Move on. Nothing to see here. Really.

Tuesday, December 16th, 2008

Full story here. The plot inspisates…even copious amounts of Bee Gees remixes can’t keep the darkness at bay.

“…Bloomberg filed a lawsuit under the Freedom of Information Act on November 7, requesting details from the USFed on Congressional TARP fund confiscation and disbursement. The Freedom of Information Act obliges federal agencies to make government documents available to the press and public. The USFed operates as a contractor agency. The Bloomberg lawsuit is Bloomberg LP vs Board of Governors of the Federal Reserve System, 08-CV-9595, US District Court, Southern District of New York (Manhattan).

Incredibly, with shock to many, the USFed will continue to withhold internal memos as well as information, under the defense that they protect trade secrets and commercial information. TRADE SECRETS BY AN AGENCY HIRED TO MANAGE THE DOLLAR AND TREASURYS SOUNDS SO DIVORCED FROM REALITY AS TO BE DESPERATE. [ed. - that's because it is!] That is quantum levels more preposterous than defying the USCongress when it pursued accounting of the gold status owned by the nation. Anger has erupted within the USCongress. The USFed appears to be hiding information so as to shield suspected corruption, as its public response cites â??substantial multiple harmsâ?? being avoided. Harm to whom? Is this Nixon all over again citing â??Executive Privilegeâ?? to conceal crimes and misdemeanors? The USFed is scared and on the defensive. The Board usually does not go into such detail about its position. Lee Levine is from the law firm Levine Sullivan Koch & Schulz. He said, â??This is uncharted territory. The Freedom of Information Act was not built to anticipate this situation. That is evident from the way the Fed tried to shoehorn their argument into the trade secrets exemption.â?

This case is worth watching, but strangely receives very little attention. It could be a landmark case that provides scrutiny and clear definition to the nationâ??s financial purse strings. My conjecture is that the USFed is intent on hiding numerous transactions that hide the tracks of openly debated Wall Street corruption in bond redemption, with powerful motive to avert international lawsuits, and a pervasive desire to prevent grassroots solutions since mortgage bond securities have very little legal standing in legitimacy. WE ARE WATCHING THE DENOUEMENT OF THE BIGGEST BOND FRAUD IN MODERN HISTORY…”

The story continues on, it’s rather informal and somewhat reactionary, but variety is the spice of life.

The bomb in the Xmas stocking

Tuesday, December 16th, 2008

Full story here. From Darryl R. Schoon. Not exactly “glad tidings”, but we must be able to look, listen and act given the unusual circumstances upon us.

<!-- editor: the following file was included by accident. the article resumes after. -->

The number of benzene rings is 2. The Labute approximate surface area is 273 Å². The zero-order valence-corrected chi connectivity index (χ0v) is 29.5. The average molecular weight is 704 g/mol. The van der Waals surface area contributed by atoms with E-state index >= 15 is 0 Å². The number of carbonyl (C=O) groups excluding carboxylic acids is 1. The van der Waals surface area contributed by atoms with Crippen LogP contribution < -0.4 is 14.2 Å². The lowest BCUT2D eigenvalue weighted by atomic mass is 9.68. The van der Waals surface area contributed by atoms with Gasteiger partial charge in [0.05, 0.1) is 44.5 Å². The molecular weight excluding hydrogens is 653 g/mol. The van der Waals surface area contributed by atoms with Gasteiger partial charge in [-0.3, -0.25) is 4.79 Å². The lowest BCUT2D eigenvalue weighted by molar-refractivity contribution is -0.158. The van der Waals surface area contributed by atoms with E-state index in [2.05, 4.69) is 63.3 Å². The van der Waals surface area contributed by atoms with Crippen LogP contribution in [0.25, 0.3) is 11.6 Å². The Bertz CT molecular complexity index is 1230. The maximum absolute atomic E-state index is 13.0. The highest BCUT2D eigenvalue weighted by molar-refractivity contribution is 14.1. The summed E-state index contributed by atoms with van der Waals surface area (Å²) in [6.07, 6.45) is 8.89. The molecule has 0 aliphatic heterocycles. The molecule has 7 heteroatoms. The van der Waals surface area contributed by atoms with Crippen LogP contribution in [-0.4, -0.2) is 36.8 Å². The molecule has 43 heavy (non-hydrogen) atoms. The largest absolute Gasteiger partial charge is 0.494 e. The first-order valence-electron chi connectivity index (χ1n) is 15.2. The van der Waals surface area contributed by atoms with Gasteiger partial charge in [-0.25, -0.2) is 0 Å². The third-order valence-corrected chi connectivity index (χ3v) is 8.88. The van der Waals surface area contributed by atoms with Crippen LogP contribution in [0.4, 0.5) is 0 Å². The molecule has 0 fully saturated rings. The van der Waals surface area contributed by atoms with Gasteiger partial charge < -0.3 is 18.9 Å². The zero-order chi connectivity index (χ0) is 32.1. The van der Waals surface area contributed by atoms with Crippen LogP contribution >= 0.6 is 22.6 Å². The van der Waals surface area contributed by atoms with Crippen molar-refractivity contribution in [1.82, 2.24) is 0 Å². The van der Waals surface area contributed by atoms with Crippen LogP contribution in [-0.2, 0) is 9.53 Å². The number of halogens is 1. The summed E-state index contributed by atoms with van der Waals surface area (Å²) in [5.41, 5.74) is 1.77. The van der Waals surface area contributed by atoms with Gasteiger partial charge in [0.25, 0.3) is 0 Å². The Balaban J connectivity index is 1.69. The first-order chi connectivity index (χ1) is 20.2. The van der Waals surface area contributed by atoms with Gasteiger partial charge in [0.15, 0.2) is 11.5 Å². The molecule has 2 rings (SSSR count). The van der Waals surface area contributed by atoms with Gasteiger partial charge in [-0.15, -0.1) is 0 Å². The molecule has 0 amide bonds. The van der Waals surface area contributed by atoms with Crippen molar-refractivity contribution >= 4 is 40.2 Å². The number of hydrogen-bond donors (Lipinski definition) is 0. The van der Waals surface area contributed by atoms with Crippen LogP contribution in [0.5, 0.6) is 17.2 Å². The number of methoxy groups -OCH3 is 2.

“The Muslim terrorists of Mumbai are not our greatest threat nor will they cause the
greatest suffering in the days ahead. That which will cause the greatest grief is the
bankerâ??s system of credit-based paper money, a house of cards now in flames and about
to burn all inside who still believe it to be shelter instead of a charnel house.


Fed sets stage for hyperinflation

Monday, December 15th, 2008

Full story here. Another piece from F. William Engdahl, one of our favorites on economics and geopolitics. Ah, the savers will be losers, and all the things you’ve been told about acquiring wealth and comfort in your old age have been pulled out from under an entire class of people. Instead of protesting the wave, we suggest you swim like hell.

“The Federal Reserve has bluntly refused a request by a major US financial news service to disclose the recipients of more than $2 trillion of emergency loans from US taxpayers and to reveal the assets the central bank is accepting as collateral. Their lawyers resorted to the bizarre argument that they did so to protect ‘trade secrets.’ Is the secret that the US financial system is de facto bankrupt? The latest Fed move is further indication of the degree of panic and lack of clear strategy within the highest ranks of the US financial institutions. Unprecedented Federal Reserve expansion of the Monetary Base in recent weeks sets the stage for a future Weimar-style hyperinflation perhaps before 2010.  (more…)

Weekly commentary Dec 15-19

Saturday, December 13th, 2008

Friday the Market took a huge dump in the morning. Why? Because a few Southern GOP Senators decided to vote against the automobile makers, blaming the United Auto Workers union. To them, the price of labor was just too expensive causing the price of GM and Chrysler cars to be too high. But lets take a closer look at what was claimed. (more…)